I laughed as I realized that she too was being extra kind and giving. With thanks in my voice I said, “If some colored sprinkles fell on it, that would be ok.”
What an amazing journey! The first three days of our vacation were far from what we planned. But like I told Carl as we left, “You know, we have experienced more human kindness in the last three days then some people may encounter in a lifetime. I don’t know about you, but I feel so energized and have a renewed faith in mankind.”
Tom and I with the Shriner coin he gave me.
My Mom shares a story sometimes of the first day our family lived in Essex Center after moving from Jericho. She laughs as she tells others how the 8-year-old me went for a walk. When I came home and she questioned where I went, I told her that I visited every neighbor’s house and knocked on their door to introduce myself and to get to know them.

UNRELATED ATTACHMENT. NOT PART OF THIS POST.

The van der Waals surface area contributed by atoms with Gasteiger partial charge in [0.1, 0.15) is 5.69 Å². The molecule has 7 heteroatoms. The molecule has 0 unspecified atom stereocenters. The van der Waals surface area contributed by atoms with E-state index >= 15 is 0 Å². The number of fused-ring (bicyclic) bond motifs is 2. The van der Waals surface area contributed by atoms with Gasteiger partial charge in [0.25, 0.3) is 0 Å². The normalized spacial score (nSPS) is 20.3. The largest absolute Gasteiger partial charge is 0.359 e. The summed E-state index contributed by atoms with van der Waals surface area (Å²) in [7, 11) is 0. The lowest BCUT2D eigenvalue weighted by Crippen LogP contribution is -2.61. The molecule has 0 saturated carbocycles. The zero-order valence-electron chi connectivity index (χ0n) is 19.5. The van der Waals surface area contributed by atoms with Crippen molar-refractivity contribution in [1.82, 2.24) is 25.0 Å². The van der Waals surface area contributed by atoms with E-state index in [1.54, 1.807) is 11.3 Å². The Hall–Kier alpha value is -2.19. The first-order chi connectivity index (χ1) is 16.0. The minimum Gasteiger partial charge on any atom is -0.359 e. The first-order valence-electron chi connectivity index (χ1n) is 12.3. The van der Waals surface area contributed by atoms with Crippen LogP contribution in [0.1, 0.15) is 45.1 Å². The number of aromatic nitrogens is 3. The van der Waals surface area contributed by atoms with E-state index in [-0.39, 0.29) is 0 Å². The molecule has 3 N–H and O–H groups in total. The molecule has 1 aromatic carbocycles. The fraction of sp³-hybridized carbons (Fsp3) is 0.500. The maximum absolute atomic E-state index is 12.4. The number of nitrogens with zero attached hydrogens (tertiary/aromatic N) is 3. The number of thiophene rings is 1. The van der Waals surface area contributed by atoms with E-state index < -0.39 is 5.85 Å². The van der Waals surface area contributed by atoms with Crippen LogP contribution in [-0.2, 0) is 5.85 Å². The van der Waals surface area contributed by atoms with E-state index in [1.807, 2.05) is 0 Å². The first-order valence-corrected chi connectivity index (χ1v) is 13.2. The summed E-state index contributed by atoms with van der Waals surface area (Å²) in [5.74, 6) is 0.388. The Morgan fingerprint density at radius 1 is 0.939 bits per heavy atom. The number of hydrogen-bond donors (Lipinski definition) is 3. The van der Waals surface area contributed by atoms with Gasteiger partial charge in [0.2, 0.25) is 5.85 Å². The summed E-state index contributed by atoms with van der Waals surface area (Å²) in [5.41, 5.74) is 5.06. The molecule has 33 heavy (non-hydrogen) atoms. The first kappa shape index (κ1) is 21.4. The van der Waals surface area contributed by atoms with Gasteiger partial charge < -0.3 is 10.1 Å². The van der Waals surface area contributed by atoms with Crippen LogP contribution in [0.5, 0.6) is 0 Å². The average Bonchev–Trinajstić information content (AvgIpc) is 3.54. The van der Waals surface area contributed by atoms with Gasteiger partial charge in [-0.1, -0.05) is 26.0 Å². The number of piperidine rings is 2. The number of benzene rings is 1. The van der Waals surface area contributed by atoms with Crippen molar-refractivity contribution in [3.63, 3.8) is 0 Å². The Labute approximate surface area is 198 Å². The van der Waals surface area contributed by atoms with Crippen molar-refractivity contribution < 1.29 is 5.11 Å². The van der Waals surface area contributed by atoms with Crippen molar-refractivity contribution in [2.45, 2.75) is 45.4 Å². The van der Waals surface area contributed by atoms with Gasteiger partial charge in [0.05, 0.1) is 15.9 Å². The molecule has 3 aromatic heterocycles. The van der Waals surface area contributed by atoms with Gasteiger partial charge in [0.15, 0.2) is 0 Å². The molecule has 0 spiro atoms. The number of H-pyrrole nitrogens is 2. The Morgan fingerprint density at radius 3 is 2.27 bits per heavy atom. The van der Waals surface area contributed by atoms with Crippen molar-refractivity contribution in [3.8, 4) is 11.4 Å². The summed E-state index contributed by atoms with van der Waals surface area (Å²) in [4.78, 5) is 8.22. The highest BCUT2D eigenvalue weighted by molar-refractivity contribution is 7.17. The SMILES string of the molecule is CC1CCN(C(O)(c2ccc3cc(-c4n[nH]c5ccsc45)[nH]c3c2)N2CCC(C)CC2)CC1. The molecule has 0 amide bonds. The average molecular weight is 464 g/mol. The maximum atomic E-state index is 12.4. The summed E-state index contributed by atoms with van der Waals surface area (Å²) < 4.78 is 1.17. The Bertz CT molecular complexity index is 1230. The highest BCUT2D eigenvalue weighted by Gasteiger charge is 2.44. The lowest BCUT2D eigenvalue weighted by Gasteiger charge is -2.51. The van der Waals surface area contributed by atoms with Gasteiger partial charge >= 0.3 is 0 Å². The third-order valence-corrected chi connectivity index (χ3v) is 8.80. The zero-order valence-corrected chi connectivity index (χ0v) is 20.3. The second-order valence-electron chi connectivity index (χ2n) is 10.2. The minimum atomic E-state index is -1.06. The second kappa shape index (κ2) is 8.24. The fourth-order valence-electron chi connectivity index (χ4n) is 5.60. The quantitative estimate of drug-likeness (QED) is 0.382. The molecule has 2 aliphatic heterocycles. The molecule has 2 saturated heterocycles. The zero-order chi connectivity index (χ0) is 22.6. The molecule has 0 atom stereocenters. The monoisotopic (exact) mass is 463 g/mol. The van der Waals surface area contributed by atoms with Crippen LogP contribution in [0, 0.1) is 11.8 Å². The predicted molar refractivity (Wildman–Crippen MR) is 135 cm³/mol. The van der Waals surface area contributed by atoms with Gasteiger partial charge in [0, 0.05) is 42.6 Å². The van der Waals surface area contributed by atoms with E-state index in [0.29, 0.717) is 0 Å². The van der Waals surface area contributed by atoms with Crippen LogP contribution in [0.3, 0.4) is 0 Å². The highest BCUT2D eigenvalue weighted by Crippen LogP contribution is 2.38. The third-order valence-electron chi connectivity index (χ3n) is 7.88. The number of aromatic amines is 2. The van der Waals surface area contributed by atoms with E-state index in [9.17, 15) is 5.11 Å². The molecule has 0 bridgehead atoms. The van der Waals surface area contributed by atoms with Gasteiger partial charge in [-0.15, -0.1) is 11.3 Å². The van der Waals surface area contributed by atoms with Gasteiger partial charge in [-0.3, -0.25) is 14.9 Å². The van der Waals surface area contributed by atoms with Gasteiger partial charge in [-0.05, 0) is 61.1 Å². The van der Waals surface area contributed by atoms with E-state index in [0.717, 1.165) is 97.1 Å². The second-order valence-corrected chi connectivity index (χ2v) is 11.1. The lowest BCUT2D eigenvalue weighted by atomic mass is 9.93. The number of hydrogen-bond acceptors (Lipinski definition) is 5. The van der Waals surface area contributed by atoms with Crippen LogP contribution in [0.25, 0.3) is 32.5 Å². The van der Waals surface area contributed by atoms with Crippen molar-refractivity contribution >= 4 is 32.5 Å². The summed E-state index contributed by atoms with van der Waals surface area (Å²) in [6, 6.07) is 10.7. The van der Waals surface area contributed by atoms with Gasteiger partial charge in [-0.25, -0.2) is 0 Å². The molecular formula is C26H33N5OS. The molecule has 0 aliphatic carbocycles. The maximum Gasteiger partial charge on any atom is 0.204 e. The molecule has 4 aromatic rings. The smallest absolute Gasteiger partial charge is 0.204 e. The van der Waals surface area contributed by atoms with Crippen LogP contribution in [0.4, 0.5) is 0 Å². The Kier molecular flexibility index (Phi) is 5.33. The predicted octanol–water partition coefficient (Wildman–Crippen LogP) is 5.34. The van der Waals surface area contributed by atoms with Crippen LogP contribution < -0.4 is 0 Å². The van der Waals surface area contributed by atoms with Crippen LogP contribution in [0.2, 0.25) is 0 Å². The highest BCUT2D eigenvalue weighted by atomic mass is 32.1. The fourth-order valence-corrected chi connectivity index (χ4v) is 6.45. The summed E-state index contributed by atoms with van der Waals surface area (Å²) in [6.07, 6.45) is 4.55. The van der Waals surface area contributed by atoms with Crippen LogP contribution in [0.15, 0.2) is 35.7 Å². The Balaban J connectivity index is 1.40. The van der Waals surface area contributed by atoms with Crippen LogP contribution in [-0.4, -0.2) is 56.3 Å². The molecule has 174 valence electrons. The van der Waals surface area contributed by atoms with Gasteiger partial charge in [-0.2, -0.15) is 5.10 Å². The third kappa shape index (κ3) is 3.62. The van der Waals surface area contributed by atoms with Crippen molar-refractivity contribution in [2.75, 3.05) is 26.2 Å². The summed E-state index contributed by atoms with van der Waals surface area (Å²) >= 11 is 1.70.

No; shyness is not an issue for me. I especially enjoy talking to strangers and listening to them tell their stories.
Last month Carl, my partner, and I went on a vacation to Virginia. Along the way, the RV began having mechanical problems. After we passed Scranton, PA (30,000 lbs of bananas), things got worse. The RV acted like it was starving for fuel.
We ended up pulling over in a truck stop because the problem had escalated to the point that we could only go 35 miles per hour uphill on the interstate. We saw a sign that said, “Next Exit ¾ Mile.” Considering all options, we decided to go for it. We got off at the exit, which had a gas station/store a stone’s throw away. We pulled into a Mennonite Nursery gravel parking area across from the Cebco Village Mart in Chambersburg, PA.